Театр Санкт-Петербург Опера

“Pietro il Grande zar di tutte le Russie”

On April 24, the opera by Gaetano Donizetti “Pietro il Grande zar di tutte le Russie” returns to the stage of the St. Petersburg Opera Theatre. Yuri Alexandrov for the first time restores a production in the history of the theatre.
“We decided to resume Donizetti’s opera about the Russian Tsar on the eve of the celebration of the 350th anniversary of Peter the Great. It was first staged one and a half decades ago - the year of the 300th anniversary of St. Petersburg and it became a real sensation. Then we had to restore this work step by step, and for many years it occupied a special place in the repertoire of the theatre ... ”, says Yuri Alexandrov.
Donizetti is familiar to people who appreciate opera as the author of “Lucia di Lammermoor”, “L’elisir d’amore” and “Don Pasquale”. However, few people know that one of the first opuses of the 22-year-old Italian composer was the opera about Peter the Great, written on the plot of the play by Alexander Duvall, popular at that time. The opera “Il falegname di Livonia, o Pietro il grande, czar delle Russie” was presented at the Teatro San Samuele during the carnival days of 1819.
However, the score of the opera disappeared after a fire at the La Fenice Teatro (1823). They did not recall opera for 180 years. Yuri Alexandrov rediscovered this masterpiece to the world. The director had to conduct a real investigation in search of the missing score. The Donizetti Opera House in Bergamo, La Fenice Teatro, the Foundation and the Publishing House Dom Ricordi, which owns the right to music by the composer, as well as the Italian Consulate General in St. Petersburg, were involved.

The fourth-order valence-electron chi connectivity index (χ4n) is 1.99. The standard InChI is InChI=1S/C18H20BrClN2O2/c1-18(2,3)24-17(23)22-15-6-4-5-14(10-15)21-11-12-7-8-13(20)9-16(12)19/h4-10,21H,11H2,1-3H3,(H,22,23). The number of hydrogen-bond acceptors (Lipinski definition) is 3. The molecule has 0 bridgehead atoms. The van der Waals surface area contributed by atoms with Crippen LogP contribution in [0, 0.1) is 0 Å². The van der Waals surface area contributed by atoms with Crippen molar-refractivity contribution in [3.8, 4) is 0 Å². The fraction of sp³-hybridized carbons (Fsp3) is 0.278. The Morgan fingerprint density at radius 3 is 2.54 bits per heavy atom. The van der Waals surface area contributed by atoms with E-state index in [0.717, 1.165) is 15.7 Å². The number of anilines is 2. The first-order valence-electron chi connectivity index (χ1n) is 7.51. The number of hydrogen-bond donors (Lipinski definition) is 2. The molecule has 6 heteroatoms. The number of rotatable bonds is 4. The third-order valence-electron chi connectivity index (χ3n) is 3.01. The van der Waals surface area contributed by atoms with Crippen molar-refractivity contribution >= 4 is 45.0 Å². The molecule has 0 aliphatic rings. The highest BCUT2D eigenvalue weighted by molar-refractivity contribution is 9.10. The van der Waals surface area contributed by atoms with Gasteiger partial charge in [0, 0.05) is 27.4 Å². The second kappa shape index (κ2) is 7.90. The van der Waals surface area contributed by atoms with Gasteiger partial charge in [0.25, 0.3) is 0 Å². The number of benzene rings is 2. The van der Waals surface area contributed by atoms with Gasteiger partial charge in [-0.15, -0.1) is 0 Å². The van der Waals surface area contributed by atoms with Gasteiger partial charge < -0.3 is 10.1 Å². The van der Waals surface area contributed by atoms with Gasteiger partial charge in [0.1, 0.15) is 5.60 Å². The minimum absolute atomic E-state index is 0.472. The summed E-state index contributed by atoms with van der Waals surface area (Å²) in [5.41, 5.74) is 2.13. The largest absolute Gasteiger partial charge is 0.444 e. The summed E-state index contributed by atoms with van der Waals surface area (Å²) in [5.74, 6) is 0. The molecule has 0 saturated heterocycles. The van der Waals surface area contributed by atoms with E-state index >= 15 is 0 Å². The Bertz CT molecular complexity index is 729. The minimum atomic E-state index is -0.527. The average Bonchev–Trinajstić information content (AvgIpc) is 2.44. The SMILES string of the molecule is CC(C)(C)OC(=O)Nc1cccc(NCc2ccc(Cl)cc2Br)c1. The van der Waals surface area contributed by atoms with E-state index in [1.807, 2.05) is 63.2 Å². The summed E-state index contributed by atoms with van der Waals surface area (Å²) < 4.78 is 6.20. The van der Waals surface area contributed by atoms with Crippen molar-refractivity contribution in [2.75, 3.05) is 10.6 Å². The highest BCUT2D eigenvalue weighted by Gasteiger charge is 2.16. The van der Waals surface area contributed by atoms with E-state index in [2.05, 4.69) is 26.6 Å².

As a result of the painstaking work of preparing the performance, which lasted several years, the fragments of the score of “Peter”, scattered throughout Italy, were able to be brought together. Thus, the musical work of the great composer was returned to the world, which for a long time was considered lost.
The sensational performance began new life of the St. Petersburg Opera. After many years of wandering, having found its home in the cozy mansion of Baron von Derviz on Galernaya Street.
The love-political intrigue of the opera, in which the Russian crowned couple is involved, does not pretend to be believable, but it gives an occasion to create a conditionally playful ironic action, saturated with unpredictable plot twists. The graceful melodic music of Donizetti and the inventive imagination of the director will easily reconcile you with the fact that stage situations have nothing to do with genuine Russian history.